Well, first of all, such things mean different things for different people. Some women who say this mean they like men who look like lumberjacks (hi molly!). Some mean that they like men who take responsibility for their own well-being. Some mean that they like men who don't live with their parents any longer. And on and on. And it's important to remember that lots of women who may say this haven't critically examined exactly what they do mean by it (just as many men haven't critically examined their thoughts around liking femme-ish women)--and I would claim that these women may account for the majority of cases where things like "I like manly men" are uttered by straight-identifying women.
I would further claim that those women have some responsibility for examining what they mean by it. This is the main sense in which I agree with Palecast's comment: It's important to realize that men don't perform their genders in a vacuum, but in part as a reaction to women and other men.
But I would also claim that many, many women--most of the women I interact with on a daily basis and certainly lots of the women I've been romantically interested in--have thought at length about what they mean by "I like manly men" (if they do), and one thing these women don't mean is: "I like men who reinforce patriarchy." Rather, they mean that they like men who look like, say, lumberjacks, or men who aren't afraid to show their emotions, or men who don't feel the need to bully others, etc.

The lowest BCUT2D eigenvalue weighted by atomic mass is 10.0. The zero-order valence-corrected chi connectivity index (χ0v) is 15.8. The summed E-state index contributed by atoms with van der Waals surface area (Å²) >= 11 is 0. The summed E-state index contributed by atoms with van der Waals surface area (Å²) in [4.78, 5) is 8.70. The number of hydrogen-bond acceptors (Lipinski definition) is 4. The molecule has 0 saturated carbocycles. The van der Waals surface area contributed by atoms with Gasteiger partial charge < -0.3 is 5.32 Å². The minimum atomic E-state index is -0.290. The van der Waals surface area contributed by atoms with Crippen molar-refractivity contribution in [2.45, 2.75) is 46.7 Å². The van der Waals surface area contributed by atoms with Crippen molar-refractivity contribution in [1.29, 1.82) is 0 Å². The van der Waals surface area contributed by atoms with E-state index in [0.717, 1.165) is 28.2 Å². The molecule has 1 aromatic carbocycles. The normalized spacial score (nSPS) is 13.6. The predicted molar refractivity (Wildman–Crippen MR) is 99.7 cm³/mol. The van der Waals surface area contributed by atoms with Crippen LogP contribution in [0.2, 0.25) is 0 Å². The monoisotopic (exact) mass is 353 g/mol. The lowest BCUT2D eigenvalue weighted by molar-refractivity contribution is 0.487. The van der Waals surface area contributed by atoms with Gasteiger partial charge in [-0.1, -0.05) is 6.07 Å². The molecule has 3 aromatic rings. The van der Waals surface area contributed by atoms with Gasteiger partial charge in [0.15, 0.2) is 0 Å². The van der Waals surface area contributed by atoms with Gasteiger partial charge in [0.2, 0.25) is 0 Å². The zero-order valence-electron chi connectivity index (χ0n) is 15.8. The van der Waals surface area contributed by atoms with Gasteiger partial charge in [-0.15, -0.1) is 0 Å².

My point, which doesn't exactly run counter to what palecast has said, but has a different spirit, I think, is that we ought not treat masculinity as if it were a simple concept, easily understood by all. So, if it is the case that some women are sometimes encouraging traditional masculinity, we (men, women and others) need to try to better understand what traditional masculinity consists in, and what 'modern' masculinity might consist in. And, in a lot of ways, men have much more control and power over how masculinity develops than women have, though I'm not comfortable saying that women have no say in it, because of course they do.